It has been oft observed at this page that the WCC has always been a sort of sideshow to the larger conference schools. A mid-major with a major major’s history the WCC has spawned some of the most indelible moments and figures in all of basketball, from Pete Newell to Bill Russell to the most famous Elite Eight team of all time (the 1990 Loyola Marymount Lions) to Steve Nash to the school that defined the upset for a generation of basketball fans in the Gonzaga Bulldogs. The beauty of College Basketball, in many ways, is the tournament’s necessitation of inclusiveness, and as a consequence the WCC has always been the sport’s Troma Studios (or Roger Corman.)
But like “It’s Always Sunny In Philadelphia”, the WCC is your favorite conference that you just don’t know about yet. It’s schools have some of the best locales in Division I, from West Los Angeles to San Francisco to the Great Northwest and the copious amounts of homegrown recreational drugs available therein (Seriously, busting Josh Heytfelt for shrooms is like busting Brian Butch for Milwaukee’s Best and fried cheese curds.) Their atmospheres are simultaneously small school and big city. The co-eds are for the most part freshly released from the morally judgmental bounds of Catholic high school and are, how shall we say, in their experimental stage.
The improbability of the WCC having as many teams in the tourney as the ACC seems increasingly realistic, particularly given the sheer number of ACC Bubble teams dependent on mid-major maintenance of the status quo. That there’s a very real possibility none of these three teams will advance to the Sweet 16 does nothing to diminish their accomplishments this year, and quite frankly we’d rather see San Diego be a pain in UConn’s ass for the first half rather than have to watch Clemson get beat by the Mountain West champ yet again. Herewith, then, is a look at the three soon-to-be Tourney teams from our adopted conference.
When Deadspin does it’s Biblically lengthed Tournament Preview next week, of the three insights written regarding the University of San Diego one will inevitably be that Rob Jones, the team’s starting Freshman forward, is the grandson of People’s Temple founder Jimmy Jones. This is altogether understandable. College Basketball is perhaps the most wholesome of sports, and even if wholesome is a misused word, the culture of One Shining Moment and Coach K commercials certainly does not conjure images of one of the most infamous serial killers from an era of infamous serial killers. That said figure is brought up in conjunction with College Basketball…at a Catholic School…in San Diego… makes the story that much more fascinating (Imagine if David Koresh had a grandson playing for Baylor in the next decade…given Koresh’s prodigious libido this is entirely possible.)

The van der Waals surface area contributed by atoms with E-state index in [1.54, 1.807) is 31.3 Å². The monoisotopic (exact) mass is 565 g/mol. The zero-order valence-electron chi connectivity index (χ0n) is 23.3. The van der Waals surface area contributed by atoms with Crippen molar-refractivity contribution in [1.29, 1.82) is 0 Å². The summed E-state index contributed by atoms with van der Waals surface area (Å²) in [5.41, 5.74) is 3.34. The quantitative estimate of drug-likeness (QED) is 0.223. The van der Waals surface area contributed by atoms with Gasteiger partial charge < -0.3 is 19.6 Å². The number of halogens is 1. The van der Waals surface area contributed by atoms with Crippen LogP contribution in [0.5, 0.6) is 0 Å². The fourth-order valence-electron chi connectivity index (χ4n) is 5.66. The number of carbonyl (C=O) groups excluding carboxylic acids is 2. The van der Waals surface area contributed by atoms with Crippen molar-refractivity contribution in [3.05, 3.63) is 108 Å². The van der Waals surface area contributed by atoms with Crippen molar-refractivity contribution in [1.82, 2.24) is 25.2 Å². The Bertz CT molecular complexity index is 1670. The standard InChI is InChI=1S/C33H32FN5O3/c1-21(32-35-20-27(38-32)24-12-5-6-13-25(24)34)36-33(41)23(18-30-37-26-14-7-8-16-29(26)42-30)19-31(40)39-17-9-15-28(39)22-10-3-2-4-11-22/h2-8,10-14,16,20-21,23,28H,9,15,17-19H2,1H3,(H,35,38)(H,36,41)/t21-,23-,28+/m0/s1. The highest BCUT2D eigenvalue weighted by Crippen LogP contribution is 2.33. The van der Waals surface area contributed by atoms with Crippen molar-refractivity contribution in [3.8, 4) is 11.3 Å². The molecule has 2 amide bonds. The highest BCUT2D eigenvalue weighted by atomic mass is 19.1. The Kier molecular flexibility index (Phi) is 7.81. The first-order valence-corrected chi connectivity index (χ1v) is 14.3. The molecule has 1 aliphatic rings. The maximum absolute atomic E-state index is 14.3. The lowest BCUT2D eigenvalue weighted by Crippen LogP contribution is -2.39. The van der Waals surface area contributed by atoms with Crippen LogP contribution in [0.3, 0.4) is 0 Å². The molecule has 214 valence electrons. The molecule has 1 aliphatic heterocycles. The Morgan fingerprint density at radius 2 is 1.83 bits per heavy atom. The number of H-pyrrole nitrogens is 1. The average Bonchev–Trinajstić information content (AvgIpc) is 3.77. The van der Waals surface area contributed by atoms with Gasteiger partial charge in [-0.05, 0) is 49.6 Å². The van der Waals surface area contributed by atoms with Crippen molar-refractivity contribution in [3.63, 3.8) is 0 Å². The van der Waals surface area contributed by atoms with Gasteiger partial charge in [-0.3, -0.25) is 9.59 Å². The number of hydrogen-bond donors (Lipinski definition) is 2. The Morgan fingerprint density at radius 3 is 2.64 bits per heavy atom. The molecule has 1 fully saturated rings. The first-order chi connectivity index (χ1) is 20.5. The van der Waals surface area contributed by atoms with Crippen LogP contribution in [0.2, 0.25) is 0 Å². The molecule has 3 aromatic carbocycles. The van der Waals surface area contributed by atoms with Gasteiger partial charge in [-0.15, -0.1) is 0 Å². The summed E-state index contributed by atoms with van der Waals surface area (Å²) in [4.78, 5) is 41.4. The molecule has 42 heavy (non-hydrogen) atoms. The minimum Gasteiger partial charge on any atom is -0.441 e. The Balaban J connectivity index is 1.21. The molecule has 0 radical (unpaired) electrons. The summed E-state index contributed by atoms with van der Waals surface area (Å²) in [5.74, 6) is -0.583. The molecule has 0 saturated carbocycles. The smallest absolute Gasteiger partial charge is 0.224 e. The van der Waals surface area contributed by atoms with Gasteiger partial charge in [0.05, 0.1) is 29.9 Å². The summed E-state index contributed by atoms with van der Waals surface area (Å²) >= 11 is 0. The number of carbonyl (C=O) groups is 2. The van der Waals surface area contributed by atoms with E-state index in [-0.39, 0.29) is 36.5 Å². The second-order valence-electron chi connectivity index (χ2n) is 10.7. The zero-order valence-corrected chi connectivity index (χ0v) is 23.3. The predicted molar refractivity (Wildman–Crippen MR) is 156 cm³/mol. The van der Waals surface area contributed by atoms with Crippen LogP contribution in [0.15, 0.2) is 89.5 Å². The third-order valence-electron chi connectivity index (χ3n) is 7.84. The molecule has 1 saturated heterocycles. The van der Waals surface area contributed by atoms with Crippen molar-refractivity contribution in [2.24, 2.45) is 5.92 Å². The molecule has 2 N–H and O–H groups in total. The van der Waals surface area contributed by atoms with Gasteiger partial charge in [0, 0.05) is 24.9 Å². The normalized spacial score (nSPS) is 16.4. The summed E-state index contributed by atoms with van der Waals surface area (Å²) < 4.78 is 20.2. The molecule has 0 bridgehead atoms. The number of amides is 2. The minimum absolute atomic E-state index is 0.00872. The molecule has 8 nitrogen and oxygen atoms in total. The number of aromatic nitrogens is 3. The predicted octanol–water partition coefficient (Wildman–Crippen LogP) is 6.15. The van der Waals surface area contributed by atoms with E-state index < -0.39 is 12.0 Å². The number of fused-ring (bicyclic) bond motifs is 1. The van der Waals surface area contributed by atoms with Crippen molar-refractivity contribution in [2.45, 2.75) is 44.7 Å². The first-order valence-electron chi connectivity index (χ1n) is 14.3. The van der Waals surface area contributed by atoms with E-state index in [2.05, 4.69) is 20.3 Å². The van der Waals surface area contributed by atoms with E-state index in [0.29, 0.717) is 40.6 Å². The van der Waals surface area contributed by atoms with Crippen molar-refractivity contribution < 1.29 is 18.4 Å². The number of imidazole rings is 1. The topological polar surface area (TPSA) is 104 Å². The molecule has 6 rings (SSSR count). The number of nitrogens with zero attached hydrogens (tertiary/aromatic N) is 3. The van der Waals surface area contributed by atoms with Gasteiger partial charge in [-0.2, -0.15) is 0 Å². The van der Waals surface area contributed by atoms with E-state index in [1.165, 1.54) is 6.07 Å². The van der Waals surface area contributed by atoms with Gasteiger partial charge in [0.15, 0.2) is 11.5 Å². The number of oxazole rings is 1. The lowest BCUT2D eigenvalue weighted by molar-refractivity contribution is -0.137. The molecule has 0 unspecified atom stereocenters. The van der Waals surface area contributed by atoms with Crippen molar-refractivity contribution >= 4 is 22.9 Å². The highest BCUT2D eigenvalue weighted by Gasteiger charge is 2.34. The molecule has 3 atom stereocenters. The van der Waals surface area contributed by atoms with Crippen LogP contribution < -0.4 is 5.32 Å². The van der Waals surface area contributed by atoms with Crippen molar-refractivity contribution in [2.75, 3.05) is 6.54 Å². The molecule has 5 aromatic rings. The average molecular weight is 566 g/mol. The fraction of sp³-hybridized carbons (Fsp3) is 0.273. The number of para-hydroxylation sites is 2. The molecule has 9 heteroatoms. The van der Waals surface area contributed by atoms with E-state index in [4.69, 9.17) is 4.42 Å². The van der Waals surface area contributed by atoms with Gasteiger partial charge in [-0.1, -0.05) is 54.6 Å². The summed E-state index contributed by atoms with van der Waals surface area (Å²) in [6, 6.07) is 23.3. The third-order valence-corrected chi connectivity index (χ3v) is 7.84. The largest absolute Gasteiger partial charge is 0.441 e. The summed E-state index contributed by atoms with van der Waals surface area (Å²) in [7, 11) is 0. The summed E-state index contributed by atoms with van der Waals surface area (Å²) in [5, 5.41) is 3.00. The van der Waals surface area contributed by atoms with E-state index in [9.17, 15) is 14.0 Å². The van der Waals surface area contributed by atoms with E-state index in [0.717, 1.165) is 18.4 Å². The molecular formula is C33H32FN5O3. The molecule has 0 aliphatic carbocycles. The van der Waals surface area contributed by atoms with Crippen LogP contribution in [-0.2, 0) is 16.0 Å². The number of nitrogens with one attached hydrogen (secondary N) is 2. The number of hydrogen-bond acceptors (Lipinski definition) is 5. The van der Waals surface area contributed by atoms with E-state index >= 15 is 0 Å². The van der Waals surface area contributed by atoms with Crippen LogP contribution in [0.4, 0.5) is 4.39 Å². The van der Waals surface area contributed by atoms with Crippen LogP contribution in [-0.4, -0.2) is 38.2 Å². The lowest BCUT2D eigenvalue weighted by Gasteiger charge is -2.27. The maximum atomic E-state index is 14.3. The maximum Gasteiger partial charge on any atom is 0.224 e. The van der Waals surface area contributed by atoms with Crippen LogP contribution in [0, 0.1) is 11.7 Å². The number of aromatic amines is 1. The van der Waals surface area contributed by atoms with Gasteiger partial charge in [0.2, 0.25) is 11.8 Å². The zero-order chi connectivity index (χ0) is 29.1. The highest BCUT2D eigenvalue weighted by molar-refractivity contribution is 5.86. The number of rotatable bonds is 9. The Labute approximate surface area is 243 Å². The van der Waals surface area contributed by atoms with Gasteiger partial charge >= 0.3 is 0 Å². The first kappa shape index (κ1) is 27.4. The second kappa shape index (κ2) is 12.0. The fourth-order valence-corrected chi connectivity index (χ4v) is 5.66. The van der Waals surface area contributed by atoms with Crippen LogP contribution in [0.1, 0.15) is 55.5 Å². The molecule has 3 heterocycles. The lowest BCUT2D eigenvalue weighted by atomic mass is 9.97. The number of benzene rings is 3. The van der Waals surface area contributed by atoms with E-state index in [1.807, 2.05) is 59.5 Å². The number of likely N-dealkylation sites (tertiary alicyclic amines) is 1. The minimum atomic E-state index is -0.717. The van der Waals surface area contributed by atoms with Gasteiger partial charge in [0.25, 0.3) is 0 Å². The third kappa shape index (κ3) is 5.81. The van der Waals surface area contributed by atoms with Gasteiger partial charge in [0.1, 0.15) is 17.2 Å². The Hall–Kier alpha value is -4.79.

San Diego is the WCC’s WCC school (in the way Bukowski is an alcoholic’s alcoholic.) Despite not having the history of a USF or the success of a Gonzaga, they have managed to stay consistently relevant for the same reasons they won this year’s WCC Tournament: scrappy play, smart coaching (and the occasional benefit of home court advantage.) If nothing else San Diego’s success can do what WCC success has so often done, benefit the future of a larger, more reputable school. Kentucky can stop worrying about that December loss to the Toreros and start worrying about Kent State’s strength of schedule. Given the solipsistic fandom of the Kentucky faithful it’s not far fetched to think that even the Jonestown Massacre will somehow seem a necessary evil to the Wildcats 2008 Sweet 16 run.
The most obvious side effect of Gonzaga’s success would seem to be the increased expectations now placed on them. With multiple Sweet Sixteen appearances come multiple pressures, and despite another year of Top 25 rankings and tough as nails non-conference scheduling, the Bulldogs have lost the majority of those games and haven’t been able to shake the air of ennui that hangs over a roster that is as deep and versatile as any team in school history. They can go inside (Heytfelt, David Pendergraft, Abdullahi Kuso), they have eclectic wings (Matt Bouldin, Austin Daye), they even have an athletic point in Jeremy Pargo. And of course, this being Gonzaga, they can shoot. What they have yet to do is put up a marquee win this year, so to the casual observer it would seem that the pressure is on the Zags. Frankly, though, Gonzaga’s continued success should do nothing but put pressure on the dregs of the WCC, because in a conference where the cellar consists of inherently attractive schools from Marina Del Rey, Malibu, San Francisco, and Portland, the real question should be how in the hell a team from fucking Spokane is able to out-recruit them.
St.Mary’s has five regular season losses, at Southern Illinois, at Texas (where they hung with the Top 10 Longhorns), at San Diego, at Gonzaga, and at home to Kent State in the Bracket Buster. They have wins against the Zags, Oregon, and Drake. Miami lost to Wake Forest and Florida State (twice), not to mention that their non-conference schedule was about as tough as Chico State’s. There’s no reason the Gaels shouldn’t be in, so let’s just end the argument there. St. Mary’s doesn’t have nearly the talent Gonzaga does, but what they do have is a superlative backcourt, a good frontcourt with forward Damion Simpson and center Omar Samhan, and they just play smart, tough basketball. In other words, they are this year’s Gonzaga. Unfortunately, their hair isn’t nearly as amusing.